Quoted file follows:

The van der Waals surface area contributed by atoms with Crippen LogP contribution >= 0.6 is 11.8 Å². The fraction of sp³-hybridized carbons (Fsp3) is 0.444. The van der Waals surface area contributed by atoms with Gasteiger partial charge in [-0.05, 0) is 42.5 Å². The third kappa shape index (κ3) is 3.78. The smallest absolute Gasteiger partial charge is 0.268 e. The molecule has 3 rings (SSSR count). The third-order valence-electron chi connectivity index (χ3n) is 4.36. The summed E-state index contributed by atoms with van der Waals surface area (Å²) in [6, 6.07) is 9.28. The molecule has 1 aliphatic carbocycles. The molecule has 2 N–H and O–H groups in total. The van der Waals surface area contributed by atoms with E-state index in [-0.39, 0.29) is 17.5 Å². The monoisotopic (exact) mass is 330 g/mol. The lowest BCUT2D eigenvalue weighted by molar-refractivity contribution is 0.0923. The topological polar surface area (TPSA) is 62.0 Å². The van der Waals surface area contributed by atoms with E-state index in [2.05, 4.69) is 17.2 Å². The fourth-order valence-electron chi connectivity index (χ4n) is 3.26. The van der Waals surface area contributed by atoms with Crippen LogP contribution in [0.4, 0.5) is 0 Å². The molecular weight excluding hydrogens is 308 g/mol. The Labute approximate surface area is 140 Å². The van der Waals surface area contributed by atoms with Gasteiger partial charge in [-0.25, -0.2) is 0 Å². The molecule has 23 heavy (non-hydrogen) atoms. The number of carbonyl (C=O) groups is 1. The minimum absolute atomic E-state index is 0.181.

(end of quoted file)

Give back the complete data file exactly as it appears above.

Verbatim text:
The van der Waals surface area contributed by atoms with Crippen LogP contribution >= 0.6 is 11.8 Å². The fraction of sp³-hybridized carbons (Fsp3) is 0.444. The van der Waals surface area contributed by atoms with Gasteiger partial charge in [-0.05, 0) is 42.5 Å². The third kappa shape index (κ3) is 3.78. The smallest absolute Gasteiger partial charge is 0.268 e. The molecule has 3 rings (SSSR count). The third-order valence-electron chi connectivity index (χ3n) is 4.36. The summed E-state index contributed by atoms with van der Waals surface area (Å²) in [6, 6.07) is 9.28. The molecule has 1 aliphatic carbocycles. The molecule has 2 N–H and O–H groups in total. The van der Waals surface area contributed by atoms with E-state index in [-0.39, 0.29) is 17.5 Å². The monoisotopic (exact) mass is 330 g/mol. The lowest BCUT2D eigenvalue weighted by molar-refractivity contribution is 0.0923. The topological polar surface area (TPSA) is 62.0 Å². The van der Waals surface area contributed by atoms with E-state index in [2.05, 4.69) is 17.2 Å². The fourth-order valence-electron chi connectivity index (χ4n) is 3.26. The van der Waals surface area contributed by atoms with Crippen LogP contribution in [0.4, 0.5) is 0 Å². The molecular weight excluding hydrogens is 308 g/mol. The Labute approximate surface area is 140 Å². The van der Waals surface area contributed by atoms with Gasteiger partial charge in [-0.25, -0.2) is 0 Å². The molecule has 23 heavy (non-hydrogen) atoms. The number of carbonyl (C=O) groups is 1. The minimum absolute atomic E-state index is 0.181.